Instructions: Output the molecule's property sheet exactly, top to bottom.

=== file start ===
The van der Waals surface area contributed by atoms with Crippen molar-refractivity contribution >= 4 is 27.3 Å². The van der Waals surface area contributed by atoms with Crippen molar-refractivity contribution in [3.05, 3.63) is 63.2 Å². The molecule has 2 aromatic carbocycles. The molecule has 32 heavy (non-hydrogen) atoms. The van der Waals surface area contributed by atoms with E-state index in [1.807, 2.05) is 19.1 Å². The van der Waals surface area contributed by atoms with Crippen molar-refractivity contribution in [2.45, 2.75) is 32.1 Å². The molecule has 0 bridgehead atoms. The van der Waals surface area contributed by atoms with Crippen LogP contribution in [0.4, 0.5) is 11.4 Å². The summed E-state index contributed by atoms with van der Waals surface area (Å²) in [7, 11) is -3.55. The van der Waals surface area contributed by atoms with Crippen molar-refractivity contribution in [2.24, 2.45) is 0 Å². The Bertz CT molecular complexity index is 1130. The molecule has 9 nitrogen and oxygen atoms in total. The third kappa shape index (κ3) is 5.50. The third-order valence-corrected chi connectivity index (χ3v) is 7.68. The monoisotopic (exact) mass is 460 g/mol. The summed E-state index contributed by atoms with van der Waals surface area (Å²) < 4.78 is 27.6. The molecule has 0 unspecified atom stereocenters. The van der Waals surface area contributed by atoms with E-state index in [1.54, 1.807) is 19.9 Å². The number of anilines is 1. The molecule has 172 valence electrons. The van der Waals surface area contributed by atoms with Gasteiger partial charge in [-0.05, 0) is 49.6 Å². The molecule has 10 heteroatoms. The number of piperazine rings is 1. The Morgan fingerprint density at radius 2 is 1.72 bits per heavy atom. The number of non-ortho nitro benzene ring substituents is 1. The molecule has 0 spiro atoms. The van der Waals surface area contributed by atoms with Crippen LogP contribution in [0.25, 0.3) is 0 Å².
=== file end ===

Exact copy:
The van der Waals surface area contributed by atoms with Crippen molar-refractivity contribution >= 4 is 27.3 Å². The van der Waals surface area contributed by atoms with Crippen molar-refractivity contribution in [3.05, 3.63) is 63.2 Å². The molecule has 2 aromatic carbocycles. The molecule has 32 heavy (non-hydrogen) atoms. The van der Waals surface area contributed by atoms with E-state index in [1.807, 2.05) is 19.1 Å². The van der Waals surface area contributed by atoms with Crippen molar-refractivity contribution in [2.45, 2.75) is 32.1 Å². The molecule has 0 bridgehead atoms. The van der Waals surface area contributed by atoms with Crippen LogP contribution in [0.4, 0.5) is 11.4 Å². The summed E-state index contributed by atoms with van der Waals surface area (Å²) in [7, 11) is -3.55. The van der Waals surface area contributed by atoms with Crippen molar-refractivity contribution in [2.24, 2.45) is 0 Å². The Bertz CT molecular complexity index is 1130. The molecule has 9 nitrogen and oxygen atoms in total. The third kappa shape index (κ3) is 5.50. The third-order valence-corrected chi connectivity index (χ3v) is 7.68. The monoisotopic (exact) mass is 460 g/mol. The summed E-state index contributed by atoms with van der Waals surface area (Å²) < 4.78 is 27.6. The molecule has 0 unspecified atom stereocenters. The van der Waals surface area contributed by atoms with E-state index in [1.54, 1.807) is 19.9 Å². The number of anilines is 1. The molecule has 172 valence electrons. The van der Waals surface area contributed by atoms with Gasteiger partial charge in [-0.05, 0) is 49.6 Å². The molecule has 10 heteroatoms. The number of piperazine rings is 1. The Morgan fingerprint density at radius 2 is 1.72 bits per heavy atom. The number of non-ortho nitro benzene ring substituents is 1. The molecule has 0 spiro atoms. The van der Waals surface area contributed by atoms with Crippen LogP contribution in [0.25, 0.3) is 0 Å².